- CSF is then driven from the PAS into the interstitial fluid (ISF) space facilitated by AQP-4. The ISF acts as a direct medium for the supply of nutrients, removal of waste and intercellular communication by covering and constantly immersing the neural cells. The transport of the CSF through the AQP-4 enables the mixing of the CSF with the ISF to remove the waste from the ISF space. This system does not function via the diffusion process; instead, the CSF flows from the PAS via the arteries’ pulsatile motion; hence, it is slower than the normal blood flow.
- Finally, the CSF carrying the waste is then transported to the large central veins’ perivenous space (PVS) by the convective flow. From here, it eventually drains into the lymphatic vessels and the systemic circulation.
Norepinephrine and the glymphatic system
Recent analysis shows that the sleep state is unique because the glymphatic activity is dramatically enhanced, while its function is suppressed during wakefulness, and the volume of ISF space was seen to be expanded more during sleep using mice as a model system. It was also revealed that norepinephrine might be a key regulator of the glymphatic system and that it may be responsible for suppressing the glymphatic activity during wakefulness by significantly decreasing the ISF volume. During sleep, there is an increase in the ISF space volume, reducing resistance towards convective flow, thus permitting CSF – ISF exchange.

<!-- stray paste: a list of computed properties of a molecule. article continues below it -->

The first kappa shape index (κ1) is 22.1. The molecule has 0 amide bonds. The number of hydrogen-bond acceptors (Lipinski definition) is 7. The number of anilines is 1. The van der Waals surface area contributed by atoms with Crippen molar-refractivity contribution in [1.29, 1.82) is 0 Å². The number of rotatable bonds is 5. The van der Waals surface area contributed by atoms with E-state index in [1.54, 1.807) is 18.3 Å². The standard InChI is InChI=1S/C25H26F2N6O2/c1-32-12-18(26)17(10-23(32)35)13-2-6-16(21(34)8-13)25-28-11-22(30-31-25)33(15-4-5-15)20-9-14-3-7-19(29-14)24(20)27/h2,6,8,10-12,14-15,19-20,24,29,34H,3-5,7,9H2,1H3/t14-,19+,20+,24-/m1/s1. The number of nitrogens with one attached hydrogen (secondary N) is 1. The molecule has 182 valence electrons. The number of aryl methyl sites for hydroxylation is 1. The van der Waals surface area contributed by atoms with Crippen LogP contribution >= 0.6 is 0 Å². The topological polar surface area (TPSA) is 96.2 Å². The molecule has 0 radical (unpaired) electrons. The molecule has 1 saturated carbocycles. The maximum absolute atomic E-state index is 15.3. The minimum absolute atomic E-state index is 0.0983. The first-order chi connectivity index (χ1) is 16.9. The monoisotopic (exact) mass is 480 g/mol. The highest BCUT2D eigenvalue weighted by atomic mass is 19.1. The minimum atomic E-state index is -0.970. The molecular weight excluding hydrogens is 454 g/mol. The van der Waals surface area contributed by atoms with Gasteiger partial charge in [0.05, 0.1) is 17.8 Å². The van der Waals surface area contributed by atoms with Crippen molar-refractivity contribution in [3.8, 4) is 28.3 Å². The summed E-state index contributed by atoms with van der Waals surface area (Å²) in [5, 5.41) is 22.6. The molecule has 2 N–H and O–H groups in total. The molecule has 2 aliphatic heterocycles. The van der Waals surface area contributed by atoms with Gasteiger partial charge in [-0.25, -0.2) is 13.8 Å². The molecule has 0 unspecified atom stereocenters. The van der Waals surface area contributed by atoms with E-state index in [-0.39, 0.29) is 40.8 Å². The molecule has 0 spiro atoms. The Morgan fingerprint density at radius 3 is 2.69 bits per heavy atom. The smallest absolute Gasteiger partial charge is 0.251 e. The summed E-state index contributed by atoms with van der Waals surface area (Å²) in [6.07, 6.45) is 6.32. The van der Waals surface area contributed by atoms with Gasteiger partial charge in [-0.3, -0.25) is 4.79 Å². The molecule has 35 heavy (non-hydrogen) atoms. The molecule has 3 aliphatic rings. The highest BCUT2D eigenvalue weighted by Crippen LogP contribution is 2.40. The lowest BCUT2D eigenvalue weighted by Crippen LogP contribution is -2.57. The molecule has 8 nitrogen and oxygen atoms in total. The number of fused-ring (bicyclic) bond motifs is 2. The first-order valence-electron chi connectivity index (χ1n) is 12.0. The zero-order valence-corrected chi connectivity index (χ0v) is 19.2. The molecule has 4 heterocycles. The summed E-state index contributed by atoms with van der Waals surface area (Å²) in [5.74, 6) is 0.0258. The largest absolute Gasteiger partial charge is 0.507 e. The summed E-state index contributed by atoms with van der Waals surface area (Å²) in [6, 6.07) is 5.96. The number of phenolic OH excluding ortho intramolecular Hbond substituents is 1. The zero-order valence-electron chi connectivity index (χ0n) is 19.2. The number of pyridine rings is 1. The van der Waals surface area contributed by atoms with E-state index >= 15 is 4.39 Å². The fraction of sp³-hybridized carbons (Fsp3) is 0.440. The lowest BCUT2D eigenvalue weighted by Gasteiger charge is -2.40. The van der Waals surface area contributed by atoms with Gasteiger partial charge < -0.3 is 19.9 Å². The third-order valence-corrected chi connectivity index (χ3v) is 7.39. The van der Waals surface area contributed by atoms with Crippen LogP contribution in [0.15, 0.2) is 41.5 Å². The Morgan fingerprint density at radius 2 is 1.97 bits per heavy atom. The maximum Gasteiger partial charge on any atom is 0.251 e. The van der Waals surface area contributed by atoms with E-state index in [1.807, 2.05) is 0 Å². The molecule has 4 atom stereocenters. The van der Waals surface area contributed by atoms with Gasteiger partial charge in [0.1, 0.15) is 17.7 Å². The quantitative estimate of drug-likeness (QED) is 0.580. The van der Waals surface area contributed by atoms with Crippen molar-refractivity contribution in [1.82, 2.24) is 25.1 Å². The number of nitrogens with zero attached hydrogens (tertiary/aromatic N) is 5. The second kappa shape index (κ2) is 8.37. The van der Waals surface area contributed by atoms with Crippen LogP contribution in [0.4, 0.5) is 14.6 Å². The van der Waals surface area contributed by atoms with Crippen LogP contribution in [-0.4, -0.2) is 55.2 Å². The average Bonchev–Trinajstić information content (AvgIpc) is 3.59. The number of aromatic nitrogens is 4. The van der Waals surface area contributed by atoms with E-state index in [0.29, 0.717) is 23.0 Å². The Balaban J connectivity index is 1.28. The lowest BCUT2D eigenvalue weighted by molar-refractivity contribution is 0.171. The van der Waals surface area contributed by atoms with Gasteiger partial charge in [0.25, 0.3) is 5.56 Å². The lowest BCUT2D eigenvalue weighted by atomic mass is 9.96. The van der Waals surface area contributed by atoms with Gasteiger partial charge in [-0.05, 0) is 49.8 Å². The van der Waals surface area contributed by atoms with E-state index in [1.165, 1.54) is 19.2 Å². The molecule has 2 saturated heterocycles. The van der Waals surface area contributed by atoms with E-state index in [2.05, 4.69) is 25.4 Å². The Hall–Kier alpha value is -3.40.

Glymphatic system during aging and neurodegenerative disease
Glymphatic activity decreases during aging. The observation of an age-related decline in glymphatic activity is important because the highest risk factor identified in neurodegenerative diseases is aging. Aging may lead to loss of perivascular AQP-4 expression, which may lead to dysregulation of astroglial water transport, a decline in CSF production, reduction in arterial pulsatility due to stiffening of the arterial wall and so on. The glymphatic system has a major role in transporting out harmful proteins like the amyloid beta before it can aggregate to form plaques and cause Alzheimer’s. But if the glymphatic system dysfunctions, it may accumulate misfolded proteins and thereby render the brain more susceptible to developing various neurodegenerative diseases.
The Glymphatic system has definitely redefined the role of CSF in transport and waste clearance in the CNS. However, more research is required in the field of the glymphatic system, including targeted therapy for various neurodegenerative diseases.
- The Glymphatic system and waste clearance with brain aging: A Review
- The Glymphatic System: A Beginner’s Guide
- The Interstitial System of the Brain in Health and Disease
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An amateur artist and an avid reader, currently pursuing a bachelor’s degree in Psychology at Delhi University. Intrigued by our experiences, from human consciousness to the complexity of nature, she wishes to work in an interdisciplinary area where cognitive science, psychology & neuroscience meet. Her love for connecting & sharing knowledge with others makes her feel happy & content, a reason to work for ‘The Science Paradox’ magazine.